And at 2:30 a.m., she got a call to do an emergency c-section. She said they would take me off the pitocin, let me rest, and then try it again.

I completely broke down. I didn't have anything left. I was weary, and my resolve was broken. I'd been on pitocin for 42 hours. I been pushing for hours. How was I going to do this any longer?

In walks a woman I'd never seen before (and I'd seen everyone who worked there having been in the hospital for so long). They called her, "the interceptor". She took my hand and, for the first time since I'd been admitted, asked me, "What do YOU want to do?"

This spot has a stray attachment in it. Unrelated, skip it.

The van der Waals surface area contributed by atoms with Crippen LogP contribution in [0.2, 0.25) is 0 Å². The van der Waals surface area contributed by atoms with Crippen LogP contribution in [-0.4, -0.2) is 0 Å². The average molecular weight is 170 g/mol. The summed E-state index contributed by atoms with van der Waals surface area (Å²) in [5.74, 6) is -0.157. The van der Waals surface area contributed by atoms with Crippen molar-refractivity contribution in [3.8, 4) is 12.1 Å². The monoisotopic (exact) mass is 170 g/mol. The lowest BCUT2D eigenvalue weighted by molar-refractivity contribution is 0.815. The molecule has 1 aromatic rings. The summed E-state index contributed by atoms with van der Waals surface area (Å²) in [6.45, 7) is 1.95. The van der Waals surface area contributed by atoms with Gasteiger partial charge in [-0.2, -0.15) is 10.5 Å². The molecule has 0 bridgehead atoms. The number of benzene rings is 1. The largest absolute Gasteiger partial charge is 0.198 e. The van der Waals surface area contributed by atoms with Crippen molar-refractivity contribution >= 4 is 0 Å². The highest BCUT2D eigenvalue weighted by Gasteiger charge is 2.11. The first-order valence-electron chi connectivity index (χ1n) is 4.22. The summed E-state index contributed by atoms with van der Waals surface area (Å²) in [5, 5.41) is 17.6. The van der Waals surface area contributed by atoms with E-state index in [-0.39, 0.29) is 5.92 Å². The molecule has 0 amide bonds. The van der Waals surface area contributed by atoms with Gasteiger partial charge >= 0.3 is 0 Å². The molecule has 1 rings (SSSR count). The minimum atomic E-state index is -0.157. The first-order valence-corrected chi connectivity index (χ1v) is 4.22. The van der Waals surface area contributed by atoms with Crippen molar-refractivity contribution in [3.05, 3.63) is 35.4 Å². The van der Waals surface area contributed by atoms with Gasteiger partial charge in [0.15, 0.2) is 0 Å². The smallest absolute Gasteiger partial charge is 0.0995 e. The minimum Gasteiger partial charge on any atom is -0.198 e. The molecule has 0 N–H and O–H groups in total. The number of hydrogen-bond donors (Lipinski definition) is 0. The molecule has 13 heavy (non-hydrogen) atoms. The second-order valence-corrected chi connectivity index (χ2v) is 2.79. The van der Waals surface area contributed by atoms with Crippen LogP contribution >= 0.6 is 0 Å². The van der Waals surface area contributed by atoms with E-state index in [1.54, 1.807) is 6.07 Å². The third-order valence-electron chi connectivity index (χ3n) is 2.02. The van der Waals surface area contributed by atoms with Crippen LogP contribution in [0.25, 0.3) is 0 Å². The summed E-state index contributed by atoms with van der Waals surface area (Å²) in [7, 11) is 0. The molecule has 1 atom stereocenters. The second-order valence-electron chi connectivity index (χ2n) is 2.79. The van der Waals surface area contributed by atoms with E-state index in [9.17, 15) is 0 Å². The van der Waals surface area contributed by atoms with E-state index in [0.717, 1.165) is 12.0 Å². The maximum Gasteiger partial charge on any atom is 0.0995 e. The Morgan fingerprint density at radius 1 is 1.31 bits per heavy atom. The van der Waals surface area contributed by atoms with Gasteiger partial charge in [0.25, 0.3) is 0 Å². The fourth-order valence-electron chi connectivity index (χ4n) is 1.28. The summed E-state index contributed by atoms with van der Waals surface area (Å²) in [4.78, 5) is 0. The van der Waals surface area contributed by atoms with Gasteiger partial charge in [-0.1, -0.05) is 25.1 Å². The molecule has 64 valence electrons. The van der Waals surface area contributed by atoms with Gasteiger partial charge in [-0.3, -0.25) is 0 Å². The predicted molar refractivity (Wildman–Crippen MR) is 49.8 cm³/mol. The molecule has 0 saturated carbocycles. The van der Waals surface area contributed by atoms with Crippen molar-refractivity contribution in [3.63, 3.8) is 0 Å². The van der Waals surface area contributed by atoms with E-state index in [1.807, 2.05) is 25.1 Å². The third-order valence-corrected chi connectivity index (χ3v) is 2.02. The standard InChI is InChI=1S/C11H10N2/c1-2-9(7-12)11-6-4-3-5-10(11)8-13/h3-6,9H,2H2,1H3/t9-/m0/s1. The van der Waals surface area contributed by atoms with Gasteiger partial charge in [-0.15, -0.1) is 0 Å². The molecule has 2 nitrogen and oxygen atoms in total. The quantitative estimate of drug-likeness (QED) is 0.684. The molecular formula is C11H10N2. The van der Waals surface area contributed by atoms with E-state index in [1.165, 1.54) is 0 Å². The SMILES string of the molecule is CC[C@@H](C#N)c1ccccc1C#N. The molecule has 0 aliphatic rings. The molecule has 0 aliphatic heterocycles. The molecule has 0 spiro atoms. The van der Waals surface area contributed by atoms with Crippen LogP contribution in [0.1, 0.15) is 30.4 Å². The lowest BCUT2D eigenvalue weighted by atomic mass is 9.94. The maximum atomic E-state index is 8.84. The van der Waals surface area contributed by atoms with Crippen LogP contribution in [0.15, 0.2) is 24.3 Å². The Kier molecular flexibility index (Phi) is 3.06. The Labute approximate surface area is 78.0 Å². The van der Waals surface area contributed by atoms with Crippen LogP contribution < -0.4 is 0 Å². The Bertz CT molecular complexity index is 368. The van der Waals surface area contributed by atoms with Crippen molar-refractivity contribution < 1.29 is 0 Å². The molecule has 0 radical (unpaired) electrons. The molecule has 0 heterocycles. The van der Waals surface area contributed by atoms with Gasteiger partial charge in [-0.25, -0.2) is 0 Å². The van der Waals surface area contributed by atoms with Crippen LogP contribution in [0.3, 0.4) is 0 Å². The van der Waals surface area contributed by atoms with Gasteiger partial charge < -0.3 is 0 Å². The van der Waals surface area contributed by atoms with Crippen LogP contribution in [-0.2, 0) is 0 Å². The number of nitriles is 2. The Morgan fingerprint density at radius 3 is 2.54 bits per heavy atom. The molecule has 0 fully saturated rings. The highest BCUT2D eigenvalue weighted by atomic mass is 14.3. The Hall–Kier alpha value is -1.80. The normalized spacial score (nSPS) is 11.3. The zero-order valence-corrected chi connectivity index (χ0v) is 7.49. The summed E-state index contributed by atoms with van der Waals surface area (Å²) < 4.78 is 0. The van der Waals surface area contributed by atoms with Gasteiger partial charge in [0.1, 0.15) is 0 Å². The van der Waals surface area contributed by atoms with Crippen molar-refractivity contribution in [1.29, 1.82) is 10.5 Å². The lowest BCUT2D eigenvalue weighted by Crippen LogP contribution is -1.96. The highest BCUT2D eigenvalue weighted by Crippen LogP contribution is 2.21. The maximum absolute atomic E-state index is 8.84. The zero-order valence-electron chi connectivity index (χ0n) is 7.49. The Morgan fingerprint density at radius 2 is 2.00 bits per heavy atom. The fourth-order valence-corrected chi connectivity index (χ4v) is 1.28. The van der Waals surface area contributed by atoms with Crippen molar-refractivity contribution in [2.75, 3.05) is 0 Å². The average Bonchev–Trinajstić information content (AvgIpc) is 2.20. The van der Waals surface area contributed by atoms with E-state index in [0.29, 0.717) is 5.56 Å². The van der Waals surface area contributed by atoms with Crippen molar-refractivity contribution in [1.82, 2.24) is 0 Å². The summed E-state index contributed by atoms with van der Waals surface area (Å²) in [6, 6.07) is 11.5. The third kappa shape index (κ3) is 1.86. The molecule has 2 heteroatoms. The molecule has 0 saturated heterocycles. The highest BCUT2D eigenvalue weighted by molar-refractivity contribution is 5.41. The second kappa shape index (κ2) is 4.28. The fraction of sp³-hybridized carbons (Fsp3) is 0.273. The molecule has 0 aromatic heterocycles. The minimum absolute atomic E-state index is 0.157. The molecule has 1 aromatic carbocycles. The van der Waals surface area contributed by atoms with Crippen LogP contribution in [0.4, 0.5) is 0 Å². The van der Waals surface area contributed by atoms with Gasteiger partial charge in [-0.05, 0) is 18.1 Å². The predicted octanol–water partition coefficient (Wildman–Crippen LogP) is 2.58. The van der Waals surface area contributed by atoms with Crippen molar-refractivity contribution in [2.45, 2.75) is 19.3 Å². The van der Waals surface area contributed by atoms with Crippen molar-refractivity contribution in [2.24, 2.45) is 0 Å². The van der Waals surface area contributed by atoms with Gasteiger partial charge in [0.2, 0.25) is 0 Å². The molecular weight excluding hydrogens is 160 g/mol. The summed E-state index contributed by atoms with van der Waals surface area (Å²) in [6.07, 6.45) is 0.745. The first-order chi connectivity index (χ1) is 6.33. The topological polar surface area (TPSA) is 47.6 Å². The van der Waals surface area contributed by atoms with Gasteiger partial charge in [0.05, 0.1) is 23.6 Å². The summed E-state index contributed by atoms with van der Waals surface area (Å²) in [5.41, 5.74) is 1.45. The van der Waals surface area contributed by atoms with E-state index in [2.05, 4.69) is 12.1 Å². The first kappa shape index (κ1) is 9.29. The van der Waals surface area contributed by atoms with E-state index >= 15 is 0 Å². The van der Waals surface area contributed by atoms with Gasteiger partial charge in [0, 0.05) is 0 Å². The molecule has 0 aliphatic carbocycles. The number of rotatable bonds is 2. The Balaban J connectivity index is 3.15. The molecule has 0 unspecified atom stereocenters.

I just wanted to get that baby out.

An hour later, at 3:23 a.m., Thursday morning, I had a c-section.

Allen took this picture of me the morning after surgery.

About Me

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What started as a way to communicate with far away friends and family has become a place for this horse trainer/HR manager turned stay at home mom of 3 girls to hold on to a bit of her own identity. It's my take on the ins and outs, the ups and downs, the thoughts and feelings, the mistakes and triumphs of this family as we bumble our way to eternity.